The firm that handles speaking engagements for Mr. Clinton said today that he continued to be flooded with speaking requests, as he criticized Morgan Stanley, the investment company, for its decision to apologize to clients for a speech made by Mr. Clinton last week.
Despite Morgan Stanley's statement, two other institutions that have agreed to pay Mr. Clinton for speeches over the next several weeks the investment firm Credit Suisse First Boston and Salem State College in Salem, Mass. said today that the speeches would go forward, even though each had received a few complaints from clients.
In an e-mail message to clients late last week, the chairman of Morgan Stanley, Philip J. Purcell, said that the decision to invite Mr. Clinton to speak at a Florida conference had "clearly been a mistake" and that the anger of some of the firm's customers was understandable in light of "Mr. Clinton's personal behavior as president."
Morgan Stanley said it received dozens of complaints from customers, with some threatening to pull their money out of the firm, because of the speech. A spokeswoman would not comment today on whether any had followed through on the threat.
Bob Watson, a project manager for a trailer manufacturer in Southern California, said he told his broker that he planned to move his account out of Morgan Stanley.
"I do not believe in the way that Mr. Clinton conducts business," Mr. Watson said. "When the people I invest my money with solicit him to talk to them, they're spending my money."
The company has faced criticism as well from admirers of Mr. Clinton, who say that its implicit criticism of his presidency in the e-mail message was unfair.
Thomas E. Dwyer, a Boston lawyer who contributed to Mr. Clinton's campaign, said: "I intend to move my money out of Morgan Stanley, and I hope to organize every other Clinton contributor and supporter in the commonwealth of Massachusetts to do the same."
Other critics of Mr. Clinton said they were pleased by Mr. Purcell's e-mail message.
Donald G. Weiser, a computer instructor in Pisgah Forest, N.C., received the message after writing the firm to complain over its decision to invite Mr. Clinton. Mr. Weiser said that he was not a client of Morgan Stanley but that he would now consider becoming one.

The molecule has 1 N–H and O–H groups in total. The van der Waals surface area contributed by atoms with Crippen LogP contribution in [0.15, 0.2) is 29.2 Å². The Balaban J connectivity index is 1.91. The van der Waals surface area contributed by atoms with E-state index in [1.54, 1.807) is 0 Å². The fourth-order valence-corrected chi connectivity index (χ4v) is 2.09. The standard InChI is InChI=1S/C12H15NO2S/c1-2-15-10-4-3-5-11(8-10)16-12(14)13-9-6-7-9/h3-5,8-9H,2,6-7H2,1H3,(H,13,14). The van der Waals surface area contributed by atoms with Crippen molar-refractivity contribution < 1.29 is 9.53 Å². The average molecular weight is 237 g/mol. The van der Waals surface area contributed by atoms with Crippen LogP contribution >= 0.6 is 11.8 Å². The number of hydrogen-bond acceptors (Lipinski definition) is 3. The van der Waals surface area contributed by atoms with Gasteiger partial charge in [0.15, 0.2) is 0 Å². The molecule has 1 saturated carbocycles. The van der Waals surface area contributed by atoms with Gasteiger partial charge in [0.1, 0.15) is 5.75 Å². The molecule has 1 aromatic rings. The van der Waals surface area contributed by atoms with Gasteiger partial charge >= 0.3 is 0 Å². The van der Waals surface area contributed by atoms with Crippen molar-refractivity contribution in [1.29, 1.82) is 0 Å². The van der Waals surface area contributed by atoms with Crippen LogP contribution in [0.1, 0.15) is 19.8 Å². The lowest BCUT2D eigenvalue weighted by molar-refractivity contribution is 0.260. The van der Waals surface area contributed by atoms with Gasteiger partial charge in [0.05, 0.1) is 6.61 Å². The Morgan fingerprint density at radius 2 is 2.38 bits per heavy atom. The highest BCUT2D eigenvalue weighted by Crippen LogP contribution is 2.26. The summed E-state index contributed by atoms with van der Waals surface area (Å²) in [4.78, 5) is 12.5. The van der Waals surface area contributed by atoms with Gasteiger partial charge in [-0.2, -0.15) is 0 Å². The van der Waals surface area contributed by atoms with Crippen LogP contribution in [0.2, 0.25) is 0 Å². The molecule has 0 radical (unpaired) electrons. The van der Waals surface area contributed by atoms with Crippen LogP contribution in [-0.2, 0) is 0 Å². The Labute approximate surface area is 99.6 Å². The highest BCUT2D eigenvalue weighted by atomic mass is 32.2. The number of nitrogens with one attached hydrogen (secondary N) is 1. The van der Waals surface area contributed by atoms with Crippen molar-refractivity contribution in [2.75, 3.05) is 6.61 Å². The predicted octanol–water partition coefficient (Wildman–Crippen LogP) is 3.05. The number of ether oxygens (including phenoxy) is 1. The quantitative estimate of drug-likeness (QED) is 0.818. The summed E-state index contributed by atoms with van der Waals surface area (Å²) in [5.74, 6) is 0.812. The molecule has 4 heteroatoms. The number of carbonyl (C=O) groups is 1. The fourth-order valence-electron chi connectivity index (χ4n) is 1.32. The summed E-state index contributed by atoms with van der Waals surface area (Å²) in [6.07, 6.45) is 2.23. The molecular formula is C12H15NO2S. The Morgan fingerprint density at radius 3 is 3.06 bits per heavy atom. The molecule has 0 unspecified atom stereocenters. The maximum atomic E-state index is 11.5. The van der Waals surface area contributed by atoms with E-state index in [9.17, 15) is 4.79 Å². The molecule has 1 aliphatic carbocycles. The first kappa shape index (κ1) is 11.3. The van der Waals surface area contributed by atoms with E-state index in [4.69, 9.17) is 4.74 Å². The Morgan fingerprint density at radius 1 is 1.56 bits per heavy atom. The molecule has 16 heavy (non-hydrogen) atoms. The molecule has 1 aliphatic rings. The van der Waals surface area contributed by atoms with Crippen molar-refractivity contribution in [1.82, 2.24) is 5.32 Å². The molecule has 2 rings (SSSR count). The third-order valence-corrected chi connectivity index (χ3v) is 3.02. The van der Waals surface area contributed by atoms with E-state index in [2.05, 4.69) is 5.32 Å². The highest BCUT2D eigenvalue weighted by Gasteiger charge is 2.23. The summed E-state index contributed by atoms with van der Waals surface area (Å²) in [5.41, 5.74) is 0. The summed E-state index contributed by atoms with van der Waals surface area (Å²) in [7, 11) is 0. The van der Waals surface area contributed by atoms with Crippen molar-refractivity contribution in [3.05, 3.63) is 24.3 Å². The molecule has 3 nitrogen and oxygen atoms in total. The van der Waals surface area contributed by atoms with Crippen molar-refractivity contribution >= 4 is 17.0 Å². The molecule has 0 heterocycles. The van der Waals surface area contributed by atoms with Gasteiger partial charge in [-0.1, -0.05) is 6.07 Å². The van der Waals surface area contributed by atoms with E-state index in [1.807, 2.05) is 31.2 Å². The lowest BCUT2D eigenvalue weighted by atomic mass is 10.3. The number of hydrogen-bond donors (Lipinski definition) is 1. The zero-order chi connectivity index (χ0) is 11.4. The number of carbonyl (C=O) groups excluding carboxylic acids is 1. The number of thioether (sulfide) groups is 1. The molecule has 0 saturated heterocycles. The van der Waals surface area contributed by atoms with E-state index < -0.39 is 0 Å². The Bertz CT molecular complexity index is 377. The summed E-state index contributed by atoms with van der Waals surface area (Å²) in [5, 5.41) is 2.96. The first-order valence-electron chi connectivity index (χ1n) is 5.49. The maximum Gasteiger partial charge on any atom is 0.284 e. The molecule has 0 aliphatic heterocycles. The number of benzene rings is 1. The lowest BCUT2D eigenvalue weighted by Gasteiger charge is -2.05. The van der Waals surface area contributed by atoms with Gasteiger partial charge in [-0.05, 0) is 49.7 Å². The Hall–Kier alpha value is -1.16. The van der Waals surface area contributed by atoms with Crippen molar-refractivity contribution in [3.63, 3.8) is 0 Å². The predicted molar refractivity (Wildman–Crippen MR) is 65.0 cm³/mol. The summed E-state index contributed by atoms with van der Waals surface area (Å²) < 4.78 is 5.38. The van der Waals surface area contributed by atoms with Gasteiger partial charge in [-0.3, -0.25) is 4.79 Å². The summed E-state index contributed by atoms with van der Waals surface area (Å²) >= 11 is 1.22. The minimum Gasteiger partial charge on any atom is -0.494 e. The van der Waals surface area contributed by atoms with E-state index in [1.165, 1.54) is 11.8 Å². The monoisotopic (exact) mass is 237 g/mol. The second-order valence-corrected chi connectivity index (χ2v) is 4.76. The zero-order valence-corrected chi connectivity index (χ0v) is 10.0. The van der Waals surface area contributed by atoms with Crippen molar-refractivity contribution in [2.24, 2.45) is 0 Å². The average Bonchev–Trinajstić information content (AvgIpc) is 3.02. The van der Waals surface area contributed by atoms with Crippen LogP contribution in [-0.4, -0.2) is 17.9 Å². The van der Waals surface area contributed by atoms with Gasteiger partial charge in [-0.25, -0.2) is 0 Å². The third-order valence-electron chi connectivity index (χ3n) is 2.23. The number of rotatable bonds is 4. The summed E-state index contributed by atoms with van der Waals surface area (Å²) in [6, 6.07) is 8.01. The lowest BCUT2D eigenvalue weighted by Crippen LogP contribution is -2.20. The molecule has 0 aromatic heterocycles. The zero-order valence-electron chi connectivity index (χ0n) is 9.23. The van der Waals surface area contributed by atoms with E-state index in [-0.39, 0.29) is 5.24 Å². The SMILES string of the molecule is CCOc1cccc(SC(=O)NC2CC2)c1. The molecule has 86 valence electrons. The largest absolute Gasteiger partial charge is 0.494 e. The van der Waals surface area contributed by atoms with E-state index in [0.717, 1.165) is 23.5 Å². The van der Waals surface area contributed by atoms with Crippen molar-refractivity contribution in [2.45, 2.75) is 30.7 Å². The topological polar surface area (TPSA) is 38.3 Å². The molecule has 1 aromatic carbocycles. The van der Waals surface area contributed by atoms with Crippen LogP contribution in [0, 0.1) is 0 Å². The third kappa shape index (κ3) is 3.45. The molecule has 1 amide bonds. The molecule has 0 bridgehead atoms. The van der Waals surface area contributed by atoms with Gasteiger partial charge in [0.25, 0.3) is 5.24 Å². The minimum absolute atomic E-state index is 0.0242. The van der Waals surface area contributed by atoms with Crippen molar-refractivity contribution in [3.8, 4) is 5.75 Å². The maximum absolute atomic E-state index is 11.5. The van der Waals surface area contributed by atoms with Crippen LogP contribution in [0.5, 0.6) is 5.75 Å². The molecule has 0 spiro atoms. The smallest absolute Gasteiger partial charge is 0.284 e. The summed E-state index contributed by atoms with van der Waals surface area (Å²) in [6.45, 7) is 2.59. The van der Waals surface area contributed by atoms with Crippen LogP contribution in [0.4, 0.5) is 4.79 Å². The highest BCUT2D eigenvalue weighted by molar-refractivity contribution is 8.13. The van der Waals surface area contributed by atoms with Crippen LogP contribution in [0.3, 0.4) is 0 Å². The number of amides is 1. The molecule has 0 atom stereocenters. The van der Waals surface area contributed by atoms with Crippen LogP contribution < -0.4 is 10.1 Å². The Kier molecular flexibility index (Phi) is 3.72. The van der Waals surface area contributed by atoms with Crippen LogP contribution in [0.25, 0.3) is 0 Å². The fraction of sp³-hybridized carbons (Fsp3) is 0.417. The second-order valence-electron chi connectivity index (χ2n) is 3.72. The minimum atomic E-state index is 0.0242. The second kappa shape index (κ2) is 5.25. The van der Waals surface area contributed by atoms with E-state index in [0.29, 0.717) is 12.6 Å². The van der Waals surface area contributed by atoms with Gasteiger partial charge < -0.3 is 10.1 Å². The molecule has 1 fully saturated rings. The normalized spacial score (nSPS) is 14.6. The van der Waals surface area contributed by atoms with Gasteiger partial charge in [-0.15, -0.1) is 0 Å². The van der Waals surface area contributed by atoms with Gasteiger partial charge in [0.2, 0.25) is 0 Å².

"I feel so good about what they did that I may switch part of my portfolio to them," he said.
Spokesmen for Mr. Clinton's transition office declined to release a list of Mr. Clinton's upcoming paid speeches and referred all calls on the issue to the former president's lecture agent, the Harry Walker Agency of New York.
Don Walker, the company's president, said in a telephone interview that "in my 29 years in this business, I don't remember ever coming across a situation like this."
Mr. Walker said that Mr. Clinton had several firm commitments for speeches in the next several months.
While he would not identify the institutions that had signed contracts for speeches by Mr. Clinton "I let the organizations make the announcement," he said Mr. Walker said that the Morgan Stanley controversy should have no impact on Mr. Clinton's desirability on the lecture circuit, where he is reported to earn $100,000 a speech.
The Rich pardon will be the subject of scrutiny in the Senate on Wednesday when Arlen Specter, Republican of Pennsylvania, is scheduled to hold a judiciary subcommittee hearing on clemency issues. Mr. Specter has said there might be a need for a constitutional amendment to restrict the president's unlimited authority to grant pardons.
Mr. Specter has also suggested that it is possible to impeach President Clinton again even though he is out of office, although he said he was not urging that. Michael Gerhardt, a law professor at the College of William and Mary and an impeachment authority, said it was indeed theoretically possible to impeach a president after he has left office.
See Also: The Clemency Page